“Once something goes viral, there’s a huge calling for it for a while and customers won’t settle for anything but exactly what they see on social media or what the recipe calls for,” said co-owner, Cathy Fazzolari. Fazzolari, who specializes in pastas from different regions in Italy, also said specialty shapes catch attention. “Trofie, a short, thin twisted pasta from Liguria, and pici are popular,” she noted.

Gluten-Free Adds Functional Benefits

COVID’s dramatic influence on consumption patterns left consumers seeking pasta not only for comfort and affordability, but also to benefit their health or to complement their lifestyle. Gluten-free and plant-based pastas are still in high demand, but shoppers are demanding more out of brands.

“Keto and Paleo lifestyles continue to drive innovation in a category that is synonymous with carbs,” said Teten. “But, category saturation has stagnated the growth of brands and cuts from alternative flour—sources such as lentils, green peas, quinoa. In its place are enhanced options infused with vitamins, protein, and fiber that still deliver that expected pasta taste and texture,” he added.

Teten said emerging brands with added vitamins, protein, and fiber include Chickapea, which boasts 24 grams of protein and 11 grams of fiber per 3.5-ounce serving of pasta made from organic chickpeas, lentils, kale, and spinach; Palmni, made from hearts of palm with 4 grams of carbs and only 20 calories per serving; and The Only Bean, organic edamame fettuccine bean pasta with 19 grams of fiber, 44 grams of protein, and 16 grams of net carbs per 3.5-ounce serving.

Union Market’s Campbell said organic and protein-based pastas that are gluten-free have become more appealing to customers. Brands like Tolerant Foods made from either chickpeas or lentils and Banza made from chickpeas are trending.

At D. Coluccio, Fazzolari has seen customer demand for gluten-free practically double each month. She stocks Le Veneziane from Molina di Ferro from Veneto, a non-GMO corn-based product. And Fragola is emphatic about the shift toward better gluten-free. He devotes an entire freezer to locally made DePuma’s gluten-free fresh pasta.

The Future

According to Mintel’s report, the next two years will bring updated messaging to demonstrate the importance of fiber more clearly in whole grain pastas, possibly turning the negative perception that all carbs have received. Brands that talk up the functional benefits of carbs could help consumers see pasta as a part of a balanced diet for energy, attracting more athletes and fitness-minded consumers.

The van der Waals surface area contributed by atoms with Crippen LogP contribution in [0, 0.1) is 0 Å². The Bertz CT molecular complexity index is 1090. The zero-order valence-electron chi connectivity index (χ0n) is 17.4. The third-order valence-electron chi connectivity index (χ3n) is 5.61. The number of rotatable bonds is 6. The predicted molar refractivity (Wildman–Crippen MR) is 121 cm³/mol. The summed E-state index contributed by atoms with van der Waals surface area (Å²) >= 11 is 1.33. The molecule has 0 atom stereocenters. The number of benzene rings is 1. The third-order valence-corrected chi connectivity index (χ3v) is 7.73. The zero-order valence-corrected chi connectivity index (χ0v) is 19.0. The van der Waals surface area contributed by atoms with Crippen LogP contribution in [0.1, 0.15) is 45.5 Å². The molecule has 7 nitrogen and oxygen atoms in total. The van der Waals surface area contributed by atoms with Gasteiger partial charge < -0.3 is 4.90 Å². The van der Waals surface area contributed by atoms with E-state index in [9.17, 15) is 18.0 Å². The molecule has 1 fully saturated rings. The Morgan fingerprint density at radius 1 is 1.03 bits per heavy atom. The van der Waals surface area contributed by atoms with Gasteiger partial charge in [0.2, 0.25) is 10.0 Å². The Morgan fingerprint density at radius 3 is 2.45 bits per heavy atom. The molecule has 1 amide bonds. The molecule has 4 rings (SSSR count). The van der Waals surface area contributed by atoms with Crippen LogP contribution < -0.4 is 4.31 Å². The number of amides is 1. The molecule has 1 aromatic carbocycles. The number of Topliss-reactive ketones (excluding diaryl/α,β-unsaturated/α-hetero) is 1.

“​​In a category that has experienced significant innovation in alternative pasta and flour types, taste and texture will still drive repeat consumer purchases,” Tenten said.

“And,” he adds, “it remains to be seen whether or not that consumer sentiment leads to alternative brand growth beyond that of conventional brands.”

There will also be significant hurdles to overcome related to supply chain challenges. Noted Fazzolari, “The sheer increase in demand, a lower yield of wheat worldwide, and freight tripling, will bring noticeable price increases.”

Recent Products on the Market

A-Sha, Meteor Noodle. Packed with 10 grams of plant-based protein and air-dried in a time-honored 18-hour process, Meteor Noodle is shaped by a patented dual blade to form a revolving, three-dimensional noodle shape. Its 0.4-m width allows sauce to coat each ridge. No preservatives, artificial flavors, or MSG. 

Borgo de Medici Lingue di Suocera. Made in Italy and new to the U.S. market, this lingue—known as mother-in-law’s tongue in Italian—gets its bright hues from spinach, beets, turmeric, and paprika. USDA organic, made without chemicals, preservatives, or artificial colors. 

Ethical Brands Explore Cuisine Meal in a Minute. Pasta made with red lentil rigatoni coupled with Italian sauces, Meal in a Minute is a microwavable pasta meal ready in 60 seconds and offers 11-14 grams of plant protein per serving. Available in Marinara, Basil Pesto, Spinach & Garlic and Arrabbiata. 

Goodles Cheddy Mac. Made from wheat flour, chickpea protein, and nutrients extracted from organic seeds and veggies such as kale, pumpkin, spinach, broccoli, and mushrooms, sunflower seeds, and real cheddar blend, Cheddy Mac has 14 grams of protein, 6 grams of fiber with prebiotics, and 21 nutrients from plants. 

Howl Vegan Mac & Cheese, Spicy Chipotle. This semolina macaroni is partnered with a rich, creamy cashew cheese sauce that has a spicy kick from chipotle peppers. Vegan, plant-based, dairy-, soy-, and lactose-free. 

Mamma Emma Gnocchi, Gluten Free with Pea Flour. Made with pea flour and 68 percent fresh steamed potatoes, these dumplings are rich in plant protein, easy to digest, and provide an energy boost. Packed in recyclable packaging. 

Pansardo Italian Food Specialities Taccone. Made with Italian durum wheat semolina, this pasta hails from Sardinia and is favored in Tuscany. Its short ‘flying carpet’ durable shape pairs well with hearty tomato and cream sauces.

Patagonia Provisions Organic Kernza Fusilli. Made with semolina flour and organic Kernza(R), a climate-friendly perennial nutty grain that nourishes the soil and draws down carbon, Patagonia uses bronze dies to shape and create its fusilli. High in fiber, low in fat, antioxidant-rich and contains 9 grams of protein per 2-ounce serving. 

Semolina Artisanal Pasta Upcycled Strozzapreti. This pasta is made from ReGrained’s SuperGrain+, a flour made from spent brewing grains. Upcycled Strozzapreti boasts a nutty flavor and three times the fiber as the company’s regular pasta. Each box recovers more than one pound of food and saves 80 gallons of water. 

Sfoglini Pasta Cascatelli by Sporkful. A collaboration between Sfoglini and James Beard Award winner Dan Pashman, creator and host of The Sporkful food podcast, this new shape means ‘waterfalls’ in Italian. It was designed to maximize “sauce-ability, fork-ability, and toothsink-ability”—how satisfying it is to sink your teeth into.